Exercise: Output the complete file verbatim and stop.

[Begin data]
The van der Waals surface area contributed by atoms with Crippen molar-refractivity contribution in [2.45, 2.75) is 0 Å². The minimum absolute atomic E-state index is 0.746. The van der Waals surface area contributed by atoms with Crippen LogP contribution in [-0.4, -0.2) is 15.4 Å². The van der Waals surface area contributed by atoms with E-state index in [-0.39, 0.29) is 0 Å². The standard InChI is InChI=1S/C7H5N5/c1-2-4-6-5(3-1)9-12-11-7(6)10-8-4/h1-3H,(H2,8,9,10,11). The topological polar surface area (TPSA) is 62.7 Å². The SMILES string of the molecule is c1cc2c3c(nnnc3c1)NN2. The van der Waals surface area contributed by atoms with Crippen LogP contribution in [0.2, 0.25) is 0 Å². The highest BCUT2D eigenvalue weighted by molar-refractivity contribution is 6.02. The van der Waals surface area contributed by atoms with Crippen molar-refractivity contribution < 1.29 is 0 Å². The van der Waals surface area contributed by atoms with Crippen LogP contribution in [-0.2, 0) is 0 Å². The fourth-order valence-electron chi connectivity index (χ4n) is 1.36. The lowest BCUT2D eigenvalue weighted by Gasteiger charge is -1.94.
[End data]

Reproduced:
The van der Waals surface area contributed by atoms with Crippen molar-refractivity contribution in [2.45, 2.75) is 0 Å². The minimum absolute atomic E-state index is 0.746. The van der Waals surface area contributed by atoms with Crippen LogP contribution in [-0.4, -0.2) is 15.4 Å². The van der Waals surface area contributed by atoms with E-state index in [-0.39, 0.29) is 0 Å². The standard InChI is InChI=1S/C7H5N5/c1-2-4-6-5(3-1)9-12-11-7(6)10-8-4/h1-3H,(H2,8,9,10,11). The topological polar surface area (TPSA) is 62.7 Å². The SMILES string of the molecule is c1cc2c3c(nnnc3c1)NN2. The van der Waals surface area contributed by atoms with Crippen LogP contribution in [0.2, 0.25) is 0 Å². The highest BCUT2D eigenvalue weighted by molar-refractivity contribution is 6.02. The van der Waals surface area contributed by atoms with Crippen molar-refractivity contribution < 1.29 is 0 Å². The van der Waals surface area contributed by atoms with Crippen LogP contribution in [-0.2, 0) is 0 Å². The fourth-order valence-electron chi connectivity index (χ4n) is 1.36. The lowest BCUT2D eigenvalue weighted by Gasteiger charge is -1.94.